Director Steve McQueen reveals why Small Axe could only be made now, and only on public television

Highlights 15 December 2020

It’s taken nearly 20 years for Steve McQueen to bring the race-driven movie anthology, Small Axe, to the small screen – and he couldn’t be prouder

Director Steve McQueen reveals why Small Axe could only be made now, and only on public television

The Small Axe 5-movie anthology isn’t light viewing on Mondays on BBC Brit (DStv 120) at 21:00. But that is the purpose, says Sir Steven “Steve” McQueen, the director, writer and producer of the movie series.

While two of the 5 films are directly biographical ‒ like Red, White And Blue, in which John Boyega portrays real-life British cop and crusader against racism Leroy Logan ‒ others have real-life backstories that are played out by fictional characters. Their aim is to tell the story of (largely) the West Indian community living in London in the ’70s and ’80s and the intolerance they encountered,  not just from society but from the police too.

Small Axe is Sir Steve’s passion project, and his conviction rings in every word as he tells us about it…

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Watch BBC Brit Now Watch Red, White And Blue Now

Timing is everything

Small Axe is Steve’s first venture into the world of television, despite it not being a TV series in the traditional sense. He’s best known for his big-screen productions like Academy Award-winning drama 12 Years A Slave (2013), the visually heavy tale of a freeman stolen back into slavery in 1840s America.

“The timing was perfect. I am not sure that I could have created Small Axe 12 years ago,” says Steve, who first had the idea in the early 2000s.

“We made it happen. It wasn’t a miracle or a gift from the heavens. It was a lot of effort and hard work to get these stories out. I am grateful to the BBC who, from the very beginning, supported us with this process for 11 years. I’ve never been rushed to make Small Axe. I wasn’t told who to cast. We got people who were available when we wanted to make it, people we trusted with bringing these stories to life.”

Steve wasn’t alone in his quest to tell the story. “It’s been an amalgamation of effort from people like [co-executive producer] Tracey Scoffield and the cast and crew, truly amazing people,” he says. “There’s been a lot of support for this project. The timing, it’s interesting. So much has happened [in 2020]. Firstly, [the police’s murder of African-American] George Floyd, then the COVID-19 pandemic, the large proportion of black people dying of that. It’s one of those things that we’ve been very fortunate that it [Small Axe] has been put out right now [for broadcast]. It could’ve happened at any time but it’s here now. I don’t know if there is such a thing as a right or a wrong time – I’m happy that it exists!”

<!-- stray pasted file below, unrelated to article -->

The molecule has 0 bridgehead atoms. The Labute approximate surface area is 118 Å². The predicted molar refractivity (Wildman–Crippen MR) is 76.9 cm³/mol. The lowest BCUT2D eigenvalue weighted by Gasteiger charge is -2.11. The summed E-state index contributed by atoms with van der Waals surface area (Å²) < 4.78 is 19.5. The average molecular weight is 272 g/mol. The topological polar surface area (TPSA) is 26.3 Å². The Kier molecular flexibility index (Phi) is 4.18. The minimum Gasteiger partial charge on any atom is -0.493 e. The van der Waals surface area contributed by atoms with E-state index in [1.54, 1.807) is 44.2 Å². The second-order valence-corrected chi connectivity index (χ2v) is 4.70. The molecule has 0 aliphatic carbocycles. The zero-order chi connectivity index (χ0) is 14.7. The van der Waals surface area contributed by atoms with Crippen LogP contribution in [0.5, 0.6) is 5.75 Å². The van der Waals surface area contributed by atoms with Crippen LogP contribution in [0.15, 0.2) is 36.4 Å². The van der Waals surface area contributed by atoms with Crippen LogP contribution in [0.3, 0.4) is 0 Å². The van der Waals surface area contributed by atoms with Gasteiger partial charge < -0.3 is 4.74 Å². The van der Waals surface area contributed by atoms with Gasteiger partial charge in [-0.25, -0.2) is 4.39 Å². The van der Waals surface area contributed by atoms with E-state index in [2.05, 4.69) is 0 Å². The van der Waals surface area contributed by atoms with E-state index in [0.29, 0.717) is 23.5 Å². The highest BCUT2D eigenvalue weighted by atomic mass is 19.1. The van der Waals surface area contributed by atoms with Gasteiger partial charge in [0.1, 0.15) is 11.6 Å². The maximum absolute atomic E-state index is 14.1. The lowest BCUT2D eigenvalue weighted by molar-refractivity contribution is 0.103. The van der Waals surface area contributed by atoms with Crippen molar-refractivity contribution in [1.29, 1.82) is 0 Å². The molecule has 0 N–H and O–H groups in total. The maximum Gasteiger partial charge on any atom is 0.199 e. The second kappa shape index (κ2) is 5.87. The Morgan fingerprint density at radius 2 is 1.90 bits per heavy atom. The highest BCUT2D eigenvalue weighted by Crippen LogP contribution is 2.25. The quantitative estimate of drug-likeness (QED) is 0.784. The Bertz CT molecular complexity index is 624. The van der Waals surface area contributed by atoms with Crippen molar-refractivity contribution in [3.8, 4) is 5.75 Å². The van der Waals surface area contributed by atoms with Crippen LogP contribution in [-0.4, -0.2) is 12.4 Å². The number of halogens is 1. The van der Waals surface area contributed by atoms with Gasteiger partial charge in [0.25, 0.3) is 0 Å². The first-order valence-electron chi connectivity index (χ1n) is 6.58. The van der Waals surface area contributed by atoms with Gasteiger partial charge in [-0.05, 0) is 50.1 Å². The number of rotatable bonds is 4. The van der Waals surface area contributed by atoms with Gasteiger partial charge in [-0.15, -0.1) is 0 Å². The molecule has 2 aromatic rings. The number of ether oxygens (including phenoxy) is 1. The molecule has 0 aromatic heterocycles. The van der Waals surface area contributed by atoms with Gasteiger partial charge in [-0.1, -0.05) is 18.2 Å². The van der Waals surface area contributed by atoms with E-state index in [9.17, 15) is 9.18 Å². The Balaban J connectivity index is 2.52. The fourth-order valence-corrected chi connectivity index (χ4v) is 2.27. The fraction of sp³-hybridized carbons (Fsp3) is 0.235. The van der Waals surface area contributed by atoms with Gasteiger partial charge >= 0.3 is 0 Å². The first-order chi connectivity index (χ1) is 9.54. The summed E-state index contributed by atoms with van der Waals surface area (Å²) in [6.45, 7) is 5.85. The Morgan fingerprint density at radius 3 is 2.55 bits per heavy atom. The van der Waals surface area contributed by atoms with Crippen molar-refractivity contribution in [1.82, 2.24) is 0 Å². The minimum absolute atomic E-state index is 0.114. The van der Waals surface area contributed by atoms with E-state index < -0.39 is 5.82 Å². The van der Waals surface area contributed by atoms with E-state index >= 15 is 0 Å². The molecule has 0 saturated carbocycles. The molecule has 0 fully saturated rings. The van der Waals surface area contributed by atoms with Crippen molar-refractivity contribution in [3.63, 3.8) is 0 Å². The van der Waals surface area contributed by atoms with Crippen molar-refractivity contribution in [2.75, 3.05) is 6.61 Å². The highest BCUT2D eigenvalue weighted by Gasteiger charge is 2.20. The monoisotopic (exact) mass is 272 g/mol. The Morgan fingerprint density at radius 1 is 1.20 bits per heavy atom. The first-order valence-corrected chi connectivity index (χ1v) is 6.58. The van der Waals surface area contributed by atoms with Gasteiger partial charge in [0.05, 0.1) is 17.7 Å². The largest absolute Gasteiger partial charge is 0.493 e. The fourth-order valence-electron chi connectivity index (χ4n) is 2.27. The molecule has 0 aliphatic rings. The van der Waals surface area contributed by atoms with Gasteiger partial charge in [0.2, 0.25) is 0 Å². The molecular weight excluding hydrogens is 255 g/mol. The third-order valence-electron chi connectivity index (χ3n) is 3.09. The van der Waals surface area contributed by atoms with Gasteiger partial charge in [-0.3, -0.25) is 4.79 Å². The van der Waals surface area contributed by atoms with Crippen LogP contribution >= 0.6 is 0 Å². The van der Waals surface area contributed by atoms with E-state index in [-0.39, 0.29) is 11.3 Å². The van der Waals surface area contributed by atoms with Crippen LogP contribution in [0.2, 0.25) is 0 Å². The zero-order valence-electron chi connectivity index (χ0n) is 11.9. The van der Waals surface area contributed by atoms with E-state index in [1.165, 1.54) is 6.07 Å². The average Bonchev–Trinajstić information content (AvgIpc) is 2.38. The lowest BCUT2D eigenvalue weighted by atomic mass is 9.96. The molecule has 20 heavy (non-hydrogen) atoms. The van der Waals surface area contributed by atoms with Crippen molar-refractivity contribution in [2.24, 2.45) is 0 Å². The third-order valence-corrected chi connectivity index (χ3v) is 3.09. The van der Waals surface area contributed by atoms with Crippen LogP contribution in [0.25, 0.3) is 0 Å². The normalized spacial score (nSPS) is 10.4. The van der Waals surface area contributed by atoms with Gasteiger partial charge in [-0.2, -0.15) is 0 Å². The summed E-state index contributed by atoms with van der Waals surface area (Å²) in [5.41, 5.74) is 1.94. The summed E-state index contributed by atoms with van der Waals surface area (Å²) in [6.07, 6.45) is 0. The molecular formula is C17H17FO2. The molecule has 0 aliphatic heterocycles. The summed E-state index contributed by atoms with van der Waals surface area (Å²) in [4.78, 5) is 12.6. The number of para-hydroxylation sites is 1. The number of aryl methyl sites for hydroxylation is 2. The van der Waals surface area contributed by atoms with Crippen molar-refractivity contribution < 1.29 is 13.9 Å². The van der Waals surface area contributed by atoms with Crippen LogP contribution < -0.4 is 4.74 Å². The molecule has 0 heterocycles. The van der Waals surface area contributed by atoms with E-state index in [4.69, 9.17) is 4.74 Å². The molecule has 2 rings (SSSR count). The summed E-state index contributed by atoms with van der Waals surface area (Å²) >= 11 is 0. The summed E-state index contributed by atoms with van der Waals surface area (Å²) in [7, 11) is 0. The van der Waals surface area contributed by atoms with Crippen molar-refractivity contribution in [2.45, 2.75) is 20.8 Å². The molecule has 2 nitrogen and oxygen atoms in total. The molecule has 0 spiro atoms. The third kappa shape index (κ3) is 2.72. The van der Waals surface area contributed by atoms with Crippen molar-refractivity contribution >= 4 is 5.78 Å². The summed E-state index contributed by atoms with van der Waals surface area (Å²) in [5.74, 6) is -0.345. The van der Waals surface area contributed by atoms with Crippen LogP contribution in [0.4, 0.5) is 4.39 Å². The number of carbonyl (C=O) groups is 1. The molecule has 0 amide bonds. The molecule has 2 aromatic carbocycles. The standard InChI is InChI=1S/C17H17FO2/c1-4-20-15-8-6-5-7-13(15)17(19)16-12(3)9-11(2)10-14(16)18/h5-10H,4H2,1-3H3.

Power to take on a mountain

It was important for Steve not just to make the Small Axe movies, which are all feature-length, but also that they were aired on public (in the UK) television. “This is cinema but on TV. Remember that. But the reason I wanted them on the BBC was that I wanted my mum to watch them. These are national stories and I wanted them to go through the bloodstream of the country. I wanted them to be accessible and the BBC, for me, is the only organisation that can do that [compared with other TV services]. The only two things that hold this country together for me are the NHS [National Health Service] and the BBC,” he insists.

Steve’s co-executive producer, Tracey Scoffield, adds that there were a couple of challenges getting everything lined up. But that’s normal for any production, let alone an anthology of films all made pretty much at the same time.

“The chief challenges weren’t selecting the stories [there were more than 5 originally] because Steve did that in the writers’ room. We had no shortcuts. We’re not basing them on articles – we had a tremendous amount of research to do. We had to go into the communities to get these stories. We had to talk to people and that was a long process. Production-wise, like I said, 5 movies at 5 locations with 5 different casts on a television schedule. People in the industry will understand that. We had a director [Steve] with more energy and drive than anyone I know. That got us [the entire production] through a schedule like that.”

Growing pains

While Steve took more than a decade to create Small Axe, it’s something he admits would’ve been very different if it was made earlier in his career. “I’ve grown not just as a man but as a storyteller. I have grown into understanding what makes a great production. If I’d made Small Axe when I made Hunger [the 2008 historical drama movie about the 1981 Irish hunger strike that won Steve the Caméra d'Or award], it wouldn’t be what it is. It would carry weight and meaning. But for me, as the creator, I needed to grow and become who I am right now, to tell this story right now.”

Watch Small Axe, Mondays on BBC Brit (DStv 120) at 21:00, or on Catch Up

Episodes air 24 hours after the British premiere in this order:

How to watch Small Axe online

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With the DStv app, the same channels you watch on your decoder at home are available for you to stream online at, or using the DStv app on your phone.

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